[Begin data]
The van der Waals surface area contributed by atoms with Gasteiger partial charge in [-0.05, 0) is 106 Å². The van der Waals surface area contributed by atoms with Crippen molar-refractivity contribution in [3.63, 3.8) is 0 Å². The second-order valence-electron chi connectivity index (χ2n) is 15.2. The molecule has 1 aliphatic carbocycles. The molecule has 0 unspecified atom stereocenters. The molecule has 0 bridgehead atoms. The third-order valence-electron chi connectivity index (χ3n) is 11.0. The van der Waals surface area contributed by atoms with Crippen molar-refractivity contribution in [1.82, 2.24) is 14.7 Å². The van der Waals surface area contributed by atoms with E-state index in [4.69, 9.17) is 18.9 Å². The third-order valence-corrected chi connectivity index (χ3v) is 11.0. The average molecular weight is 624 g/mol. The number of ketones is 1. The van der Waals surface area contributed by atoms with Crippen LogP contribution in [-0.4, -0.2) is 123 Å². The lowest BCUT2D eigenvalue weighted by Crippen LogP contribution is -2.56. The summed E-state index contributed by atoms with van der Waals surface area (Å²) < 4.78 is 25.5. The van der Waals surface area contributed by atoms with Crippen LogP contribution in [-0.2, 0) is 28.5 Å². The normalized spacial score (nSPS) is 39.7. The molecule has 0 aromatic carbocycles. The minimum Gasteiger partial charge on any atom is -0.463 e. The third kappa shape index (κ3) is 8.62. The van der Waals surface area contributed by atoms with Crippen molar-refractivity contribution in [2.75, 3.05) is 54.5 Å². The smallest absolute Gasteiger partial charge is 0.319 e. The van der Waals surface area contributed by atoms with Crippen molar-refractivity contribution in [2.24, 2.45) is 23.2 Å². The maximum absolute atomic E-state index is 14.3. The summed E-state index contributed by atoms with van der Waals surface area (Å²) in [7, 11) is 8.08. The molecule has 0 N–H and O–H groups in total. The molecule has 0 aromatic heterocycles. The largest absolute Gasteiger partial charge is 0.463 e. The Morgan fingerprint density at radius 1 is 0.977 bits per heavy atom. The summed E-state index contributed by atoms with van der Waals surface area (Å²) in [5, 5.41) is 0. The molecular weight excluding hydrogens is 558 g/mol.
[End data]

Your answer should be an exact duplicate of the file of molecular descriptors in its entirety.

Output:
The van der Waals surface area contributed by atoms with Gasteiger partial charge in [-0.05, 0) is 106 Å². The van der Waals surface area contributed by atoms with Crippen molar-refractivity contribution in [3.63, 3.8) is 0 Å². The second-order valence-electron chi connectivity index (χ2n) is 15.2. The molecule has 1 aliphatic carbocycles. The molecule has 0 unspecified atom stereocenters. The molecule has 0 bridgehead atoms. The third-order valence-electron chi connectivity index (χ3n) is 11.0. The van der Waals surface area contributed by atoms with Crippen molar-refractivity contribution in [1.82, 2.24) is 14.7 Å². The van der Waals surface area contributed by atoms with E-state index in [4.69, 9.17) is 18.9 Å². The third-order valence-corrected chi connectivity index (χ3v) is 11.0. The average molecular weight is 624 g/mol. The number of ketones is 1. The van der Waals surface area contributed by atoms with Crippen LogP contribution in [-0.4, -0.2) is 123 Å². The lowest BCUT2D eigenvalue weighted by Crippen LogP contribution is -2.56. The summed E-state index contributed by atoms with van der Waals surface area (Å²) < 4.78 is 25.5. The van der Waals surface area contributed by atoms with Crippen LogP contribution in [-0.2, 0) is 28.5 Å². The normalized spacial score (nSPS) is 39.7. The molecule has 0 aromatic carbocycles. The minimum Gasteiger partial charge on any atom is -0.463 e. The third kappa shape index (κ3) is 8.62. The van der Waals surface area contributed by atoms with Crippen molar-refractivity contribution in [2.75, 3.05) is 54.5 Å². The smallest absolute Gasteiger partial charge is 0.319 e. The van der Waals surface area contributed by atoms with Crippen molar-refractivity contribution in [2.24, 2.45) is 23.2 Å². The maximum absolute atomic E-state index is 14.3. The summed E-state index contributed by atoms with van der Waals surface area (Å²) in [7, 11) is 8.08. The molecule has 0 N–H and O–H groups in total. The molecule has 0 aromatic heterocycles. The largest absolute Gasteiger partial charge is 0.463 e. The Morgan fingerprint density at radius 1 is 0.977 bits per heavy atom. The summed E-state index contributed by atoms with van der Waals surface area (Å²) in [5, 5.41) is 0. The molecular weight excluding hydrogens is 558 g/mol.